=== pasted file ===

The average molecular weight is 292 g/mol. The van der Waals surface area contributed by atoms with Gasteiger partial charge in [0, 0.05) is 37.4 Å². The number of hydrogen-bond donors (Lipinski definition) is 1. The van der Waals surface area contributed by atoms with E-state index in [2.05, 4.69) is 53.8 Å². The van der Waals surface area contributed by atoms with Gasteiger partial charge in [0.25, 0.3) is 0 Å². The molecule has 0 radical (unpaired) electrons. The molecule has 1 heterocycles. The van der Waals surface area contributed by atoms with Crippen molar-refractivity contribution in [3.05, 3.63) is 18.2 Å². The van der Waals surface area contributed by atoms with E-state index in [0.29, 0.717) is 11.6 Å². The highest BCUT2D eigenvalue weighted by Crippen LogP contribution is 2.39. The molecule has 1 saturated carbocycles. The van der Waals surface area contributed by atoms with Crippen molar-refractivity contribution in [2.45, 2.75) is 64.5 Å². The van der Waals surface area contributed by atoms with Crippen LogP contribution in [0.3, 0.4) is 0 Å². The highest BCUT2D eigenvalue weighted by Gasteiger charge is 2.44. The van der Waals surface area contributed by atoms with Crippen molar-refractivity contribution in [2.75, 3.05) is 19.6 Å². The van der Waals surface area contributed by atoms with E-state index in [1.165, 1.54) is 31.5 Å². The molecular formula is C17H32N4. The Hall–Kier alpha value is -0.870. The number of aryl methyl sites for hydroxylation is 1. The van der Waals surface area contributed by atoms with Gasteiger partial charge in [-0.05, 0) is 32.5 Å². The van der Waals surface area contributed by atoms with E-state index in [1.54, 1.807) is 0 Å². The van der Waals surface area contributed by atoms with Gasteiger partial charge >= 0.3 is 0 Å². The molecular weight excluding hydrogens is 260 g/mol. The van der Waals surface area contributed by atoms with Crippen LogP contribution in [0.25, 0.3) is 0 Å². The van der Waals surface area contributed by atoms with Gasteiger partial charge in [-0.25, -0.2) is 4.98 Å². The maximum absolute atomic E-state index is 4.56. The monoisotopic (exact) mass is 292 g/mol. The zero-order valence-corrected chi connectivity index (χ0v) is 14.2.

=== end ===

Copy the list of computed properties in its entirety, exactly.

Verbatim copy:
The average molecular weight is 292 g/mol. The van der Waals surface area contributed by atoms with Gasteiger partial charge in [0, 0.05) is 37.4 Å². The number of hydrogen-bond donors (Lipinski definition) is 1. The van der Waals surface area contributed by atoms with E-state index in [2.05, 4.69) is 53.8 Å². The van der Waals surface area contributed by atoms with Gasteiger partial charge in [0.25, 0.3) is 0 Å². The molecule has 0 radical (unpaired) electrons. The molecule has 1 heterocycles. The van der Waals surface area contributed by atoms with Crippen molar-refractivity contribution in [3.05, 3.63) is 18.2 Å². The van der Waals surface area contributed by atoms with E-state index in [0.29, 0.717) is 11.6 Å². The highest BCUT2D eigenvalue weighted by Crippen LogP contribution is 2.39. The molecule has 1 saturated carbocycles. The van der Waals surface area contributed by atoms with Crippen molar-refractivity contribution in [2.45, 2.75) is 64.5 Å². The van der Waals surface area contributed by atoms with Crippen LogP contribution in [0.3, 0.4) is 0 Å². The highest BCUT2D eigenvalue weighted by Gasteiger charge is 2.44. The van der Waals surface area contributed by atoms with Crippen molar-refractivity contribution in [2.75, 3.05) is 19.6 Å². The van der Waals surface area contributed by atoms with E-state index in [1.165, 1.54) is 31.5 Å². The molecular formula is C17H32N4. The Hall–Kier alpha value is -0.870. The number of aryl methyl sites for hydroxylation is 1. The van der Waals surface area contributed by atoms with Gasteiger partial charge in [-0.05, 0) is 32.5 Å². The van der Waals surface area contributed by atoms with E-state index in [1.54, 1.807) is 0 Å². The van der Waals surface area contributed by atoms with Gasteiger partial charge >= 0.3 is 0 Å². The molecular weight excluding hydrogens is 260 g/mol. The van der Waals surface area contributed by atoms with Crippen LogP contribution in [0.25, 0.3) is 0 Å². The van der Waals surface area contributed by atoms with Gasteiger partial charge in [-0.25, -0.2) is 4.98 Å². The maximum absolute atomic E-state index is 4.56. The monoisotopic (exact) mass is 292 g/mol. The zero-order valence-corrected chi connectivity index (χ0v) is 14.2.